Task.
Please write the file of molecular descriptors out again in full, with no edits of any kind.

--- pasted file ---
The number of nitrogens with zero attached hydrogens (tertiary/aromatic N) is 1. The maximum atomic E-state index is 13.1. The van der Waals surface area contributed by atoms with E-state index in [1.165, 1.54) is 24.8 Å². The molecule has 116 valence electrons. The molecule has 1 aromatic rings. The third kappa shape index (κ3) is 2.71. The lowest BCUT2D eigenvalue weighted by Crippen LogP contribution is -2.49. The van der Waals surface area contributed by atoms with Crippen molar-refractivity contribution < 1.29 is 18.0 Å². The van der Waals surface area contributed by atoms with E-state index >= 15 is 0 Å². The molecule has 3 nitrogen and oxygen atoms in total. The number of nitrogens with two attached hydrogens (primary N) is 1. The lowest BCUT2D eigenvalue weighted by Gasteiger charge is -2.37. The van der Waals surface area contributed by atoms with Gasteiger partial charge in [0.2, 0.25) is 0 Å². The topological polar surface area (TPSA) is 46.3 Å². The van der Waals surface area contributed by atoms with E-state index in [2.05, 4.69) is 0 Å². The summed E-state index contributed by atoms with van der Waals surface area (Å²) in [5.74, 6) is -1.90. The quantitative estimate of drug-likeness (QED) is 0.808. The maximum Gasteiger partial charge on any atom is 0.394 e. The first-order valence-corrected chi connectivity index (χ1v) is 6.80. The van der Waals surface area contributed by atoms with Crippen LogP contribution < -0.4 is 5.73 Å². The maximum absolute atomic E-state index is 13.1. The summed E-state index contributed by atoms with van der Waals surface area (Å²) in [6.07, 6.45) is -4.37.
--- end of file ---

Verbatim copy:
The number of nitrogens with zero attached hydrogens (tertiary/aromatic N) is 1. The maximum atomic E-state index is 13.1. The van der Waals surface area contributed by atoms with E-state index in [1.165, 1.54) is 24.8 Å². The molecule has 116 valence electrons. The molecule has 1 aromatic rings. The third kappa shape index (κ3) is 2.71. The lowest BCUT2D eigenvalue weighted by Crippen LogP contribution is -2.49. The van der Waals surface area contributed by atoms with Crippen molar-refractivity contribution < 1.29 is 18.0 Å². The van der Waals surface area contributed by atoms with E-state index >= 15 is 0 Å². The molecule has 3 nitrogen and oxygen atoms in total. The number of nitrogens with two attached hydrogens (primary N) is 1. The lowest BCUT2D eigenvalue weighted by Gasteiger charge is -2.37. The van der Waals surface area contributed by atoms with Gasteiger partial charge in [0.2, 0.25) is 0 Å². The topological polar surface area (TPSA) is 46.3 Å². The van der Waals surface area contributed by atoms with E-state index in [2.05, 4.69) is 0 Å². The summed E-state index contributed by atoms with van der Waals surface area (Å²) in [5.74, 6) is -1.90. The quantitative estimate of drug-likeness (QED) is 0.808. The maximum Gasteiger partial charge on any atom is 0.394 e. The first-order valence-corrected chi connectivity index (χ1v) is 6.80. The van der Waals surface area contributed by atoms with Crippen LogP contribution < -0.4 is 5.73 Å². The maximum absolute atomic E-state index is 13.1. The summed E-state index contributed by atoms with van der Waals surface area (Å²) in [6.07, 6.45) is -4.37.